moving forward after
what is grief?
The experience of loss may be one of the few events that everyone has dealt with, or will have to one day deal with. Loss can come in many ways, including major losses such as loss of a loved one, friend, or pet, divorce or change in family structure, loss of an ability to work, a change in financial responsibilities, the break-up of a romantic relationship or friendship, or the loss of anything else that you value. While death, accidents, and any other sudden loss in your life may seem a more obvious stressor than others, it is always important for you to acknowledge that only you can define what loss means to you and how you will grieve.
Almost everyone responds to loss with some level of grief. Grief, the process of managing your loss, is very personal and exclusive to you. How you navigate feelings of grief, and for how long, will be unique, and can be impacted by previous experiences of loss, grief or trauma. While there are many models that describe the stages of grief, most all agree that typically you will experience feelings of anger, sadness and guilt, as you navigate the grieving process.
As you work through the grieving process, you will likely experience a range of emotions, some which may be easily attributed to the loss, and others that may be more subtle. Sadness, tearfulness and a sense of feeling unsettled by the loss are common feelings. Likewise, feelings of anger, loss of control and anxiety, often mixed with feelings of guilt or responsibility for the loss, are typical. As you manage your grief, you will likely experience one or more of these emotions at any given time, and it is important to understand that all emotions you are or may be feeling are normal. It is also important to recognize that you will recover.
Do any of these grief symptoms describe you?
In addition, you may experience some of the following:
Loss of sleep, poor sleep, or sleeping too much
Changes in appetite
Withdrawal from people or hobbies
Changes in mood
Feeling cynical or resentful
Racing thoughts or pre-occupation with the loss
Increased substance use
Reckless or impulsive behavior
Experiencing a loss can have a significant impact on how you experience the world, how you think about the world, and how you respond to your environment and community. You may think that your loss was not “that bad” or may find yourself comparing your loss to others, minimizing your own loss and likewise invalidating your own feelings and thoughts. When we experience loss, and subsequent grieving, we often take time to reflect on the “meaning of life” and how our “meaning” may sometimes change as a result of a loss. This can be a very painful process, but with support, can often lead to healing, recovery and personal growth. Here at Catalyss Counseling, we hope to offer you support through your grieving process, as well as work with you to find meaning in your loss, so that you may continue to find joy in your life along with continued personal growth and wellness.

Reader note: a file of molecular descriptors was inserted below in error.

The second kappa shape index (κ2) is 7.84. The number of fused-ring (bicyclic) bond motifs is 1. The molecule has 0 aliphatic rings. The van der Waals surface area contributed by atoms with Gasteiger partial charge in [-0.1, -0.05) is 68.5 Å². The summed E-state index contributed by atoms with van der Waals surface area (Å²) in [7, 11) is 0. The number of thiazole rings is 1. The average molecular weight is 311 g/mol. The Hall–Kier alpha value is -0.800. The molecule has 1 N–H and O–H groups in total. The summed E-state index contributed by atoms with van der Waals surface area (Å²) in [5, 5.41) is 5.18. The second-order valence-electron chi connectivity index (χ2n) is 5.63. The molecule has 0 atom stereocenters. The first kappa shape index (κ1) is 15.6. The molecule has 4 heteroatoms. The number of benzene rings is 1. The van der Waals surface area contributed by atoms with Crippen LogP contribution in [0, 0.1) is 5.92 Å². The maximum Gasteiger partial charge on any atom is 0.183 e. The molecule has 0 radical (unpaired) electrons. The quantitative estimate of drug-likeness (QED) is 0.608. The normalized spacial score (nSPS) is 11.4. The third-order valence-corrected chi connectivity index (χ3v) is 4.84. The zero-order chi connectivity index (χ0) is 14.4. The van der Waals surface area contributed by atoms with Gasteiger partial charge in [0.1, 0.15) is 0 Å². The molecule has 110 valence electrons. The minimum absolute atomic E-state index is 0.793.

grief and loss facts:
Did you know that:
2.5 million people pass away in the United States each year, and for each loss, on average, 5 people will grieve the loss of that person in some way or another, impacting almost 12.5 million people.
1.5 million children, or 5% of children in the United States, will lose one or both parents by the age of 15, and 6 million, or 20%, will experience the loss of a loved one by the age of 18.
As you grow older, you are at higher risk of losing a loved one, spouse or friend, and due to rising mortality rates amongst middle-aged adults, children are more likely to experience the death of a parent, and likewise, middle-aged adults are more likely to experience the loss of a spouse.
Increased rates of divorce or separation has led to 68% of children living in “non-traditional” homes, in which one or both parents are not present.
Between 2015-2017, 3 million people lost jobs they had held for more than 3 years, with 33% not having found employment within a year of the job loss.
Statistics about pet deaths are difficult to determine, but it is likely that within your lifetime, most people will experience the loss of at least one pet.
Relationship break-ups are another significant type of loss that most adults will experience at least once in their lifetime.
Common Stages Grief:
One of the more widely accepted models of grief suggests that the grieving process will likely include 5 stages. Some people will go through each stage sequentially, while others will shift between stages or may not experience every stage. While every person’s grieving process is unique, it can often be helpful to know that what you are experiencing is normal and common.
Stage 1: Denial